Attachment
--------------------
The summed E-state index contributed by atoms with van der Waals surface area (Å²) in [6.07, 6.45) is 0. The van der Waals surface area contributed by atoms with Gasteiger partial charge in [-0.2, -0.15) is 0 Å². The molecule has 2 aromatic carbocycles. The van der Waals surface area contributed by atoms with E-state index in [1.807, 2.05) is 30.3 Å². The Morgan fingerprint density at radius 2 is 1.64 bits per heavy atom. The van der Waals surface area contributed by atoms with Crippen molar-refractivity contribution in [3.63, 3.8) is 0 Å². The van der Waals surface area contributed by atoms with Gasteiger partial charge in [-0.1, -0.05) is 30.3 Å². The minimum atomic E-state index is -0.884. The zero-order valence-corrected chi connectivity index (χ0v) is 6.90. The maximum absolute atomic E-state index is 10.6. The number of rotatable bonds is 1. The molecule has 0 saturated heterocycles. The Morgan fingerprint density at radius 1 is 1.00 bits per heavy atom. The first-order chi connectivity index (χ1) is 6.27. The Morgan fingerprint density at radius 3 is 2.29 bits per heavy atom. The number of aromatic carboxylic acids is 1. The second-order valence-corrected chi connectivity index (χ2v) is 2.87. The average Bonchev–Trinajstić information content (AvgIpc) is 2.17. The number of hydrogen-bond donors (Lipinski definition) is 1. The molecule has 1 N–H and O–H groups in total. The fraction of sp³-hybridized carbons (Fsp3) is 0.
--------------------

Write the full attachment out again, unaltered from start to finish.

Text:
The summed E-state index contributed by atoms with van der Waals surface area (Å²) in [6.07, 6.45) is 0. The van der Waals surface area contributed by atoms with Gasteiger partial charge in [-0.2, -0.15) is 0 Å². The molecule has 2 aromatic carbocycles. The van der Waals surface area contributed by atoms with E-state index in [1.807, 2.05) is 30.3 Å². The Morgan fingerprint density at radius 2 is 1.64 bits per heavy atom. The van der Waals surface area contributed by atoms with Crippen molar-refractivity contribution in [3.63, 3.8) is 0 Å². The van der Waals surface area contributed by atoms with Gasteiger partial charge in [-0.1, -0.05) is 30.3 Å². The minimum atomic E-state index is -0.884. The zero-order valence-corrected chi connectivity index (χ0v) is 6.90. The maximum absolute atomic E-state index is 10.6. The number of rotatable bonds is 1. The molecule has 0 saturated heterocycles. The Morgan fingerprint density at radius 1 is 1.00 bits per heavy atom. The first-order chi connectivity index (χ1) is 6.27. The Morgan fingerprint density at radius 3 is 2.29 bits per heavy atom. The number of aromatic carboxylic acids is 1. The second-order valence-corrected chi connectivity index (χ2v) is 2.87. The average Bonchev–Trinajstić information content (AvgIpc) is 2.17. The number of hydrogen-bond donors (Lipinski definition) is 1. The molecule has 1 N–H and O–H groups in total. The fraction of sp³-hybridized carbons (Fsp3) is 0.